HDL particles are thought to remove cholesterol from cells and transport cholesterol back to the liver for excretion or to other tissues that use cholesterol to synthesize hormones in a process known as reverse cholesterol transport. Having large numbers of large HDL particles correlates with better health outcomes. Thus HDL is sometimes referred to as “good cholesterol”.

c. High Blood Cholesterol (Hypercholesterolemia)

High blood cholesterol is a metabolic derangement that can be secondary to many diseases and can contribute to many diseases. Abnormally high cholesterol levels, especially higher concentrations of LDL and lower concentrations of functional HDL, are strongly associated with cardiovascular disease. This may be related to diet, genetic factors (such as LDL receptor mutations in familial hypercholesterolemia) and the presence of other diseases such as diabetes and an underactive thyroid.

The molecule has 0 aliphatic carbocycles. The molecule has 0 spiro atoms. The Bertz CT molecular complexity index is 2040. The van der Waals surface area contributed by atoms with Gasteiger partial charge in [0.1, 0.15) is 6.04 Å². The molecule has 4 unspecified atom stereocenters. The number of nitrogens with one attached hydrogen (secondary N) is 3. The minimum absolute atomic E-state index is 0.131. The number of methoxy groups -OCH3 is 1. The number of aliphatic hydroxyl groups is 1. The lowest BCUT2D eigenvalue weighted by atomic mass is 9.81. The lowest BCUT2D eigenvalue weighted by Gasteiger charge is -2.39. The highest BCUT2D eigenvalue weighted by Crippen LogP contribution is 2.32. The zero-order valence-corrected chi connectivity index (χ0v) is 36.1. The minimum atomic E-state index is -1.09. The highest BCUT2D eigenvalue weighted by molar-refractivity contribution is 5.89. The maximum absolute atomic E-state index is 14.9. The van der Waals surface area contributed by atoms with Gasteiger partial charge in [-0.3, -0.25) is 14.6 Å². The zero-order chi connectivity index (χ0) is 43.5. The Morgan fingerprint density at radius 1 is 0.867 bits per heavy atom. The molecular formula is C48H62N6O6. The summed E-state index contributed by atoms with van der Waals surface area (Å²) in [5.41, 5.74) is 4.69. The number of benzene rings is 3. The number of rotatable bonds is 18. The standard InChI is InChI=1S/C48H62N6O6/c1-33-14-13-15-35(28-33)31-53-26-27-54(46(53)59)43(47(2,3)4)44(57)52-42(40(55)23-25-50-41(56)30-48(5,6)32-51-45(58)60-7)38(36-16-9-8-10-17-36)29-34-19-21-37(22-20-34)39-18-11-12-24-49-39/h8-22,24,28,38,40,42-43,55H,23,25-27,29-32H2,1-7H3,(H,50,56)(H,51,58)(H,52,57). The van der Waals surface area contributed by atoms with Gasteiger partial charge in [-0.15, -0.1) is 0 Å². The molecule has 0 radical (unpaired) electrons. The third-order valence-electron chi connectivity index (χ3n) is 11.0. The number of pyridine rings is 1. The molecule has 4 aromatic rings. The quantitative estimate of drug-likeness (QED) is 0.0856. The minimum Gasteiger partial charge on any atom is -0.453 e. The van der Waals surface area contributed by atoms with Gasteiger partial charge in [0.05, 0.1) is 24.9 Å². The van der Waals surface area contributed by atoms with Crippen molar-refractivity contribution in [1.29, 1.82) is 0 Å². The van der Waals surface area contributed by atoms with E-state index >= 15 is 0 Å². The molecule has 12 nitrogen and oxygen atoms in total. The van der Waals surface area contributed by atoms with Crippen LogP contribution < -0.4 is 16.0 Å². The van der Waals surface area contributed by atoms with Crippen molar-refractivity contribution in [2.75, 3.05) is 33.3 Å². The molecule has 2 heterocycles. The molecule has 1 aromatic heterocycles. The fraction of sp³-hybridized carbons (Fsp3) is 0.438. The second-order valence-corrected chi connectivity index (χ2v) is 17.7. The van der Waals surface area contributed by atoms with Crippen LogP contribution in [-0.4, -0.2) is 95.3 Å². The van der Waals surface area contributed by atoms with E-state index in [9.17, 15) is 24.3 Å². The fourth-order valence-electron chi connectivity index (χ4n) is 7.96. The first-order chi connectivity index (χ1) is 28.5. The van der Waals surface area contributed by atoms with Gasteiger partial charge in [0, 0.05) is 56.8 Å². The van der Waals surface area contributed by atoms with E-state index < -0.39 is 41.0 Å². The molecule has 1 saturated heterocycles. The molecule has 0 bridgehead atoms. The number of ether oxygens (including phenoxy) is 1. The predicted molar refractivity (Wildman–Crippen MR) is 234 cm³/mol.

Causes for high cholesterol may include:
  • Diabetes
  • Hypothyroidism
  • Smoking and drinking
  • High blood pressure
  • Family history
  • Poor diet
  • Obesity
  • Lack of exercise

Conditions with elevated concentrations of LDL particles are associated with atheroma formation in artery walls, a condition known as atherosclerosis, which is the principal cause of coronary heart disease and other forms of cardiovascular disease. In contrast, HDL particles have been identified as a mechanism by which cholesterol and inflammatory mediators can be removed from atheroma. Increased concentrations of HDL correlate with lower rates of atheroma progressions and even regression.

Elevated cholesterol does not lead to specific symptoms unless it has been longstanding. Longstanding elevated hypercholesterolemia leads to accelerated atherosclerosis, which can express itself in a number of cardiovascular diseases such as coronary artery disease (angina pectoris, heart attacks), stroke and short stroke-like episodes and peripheral vascular disease.

d. Blood Tests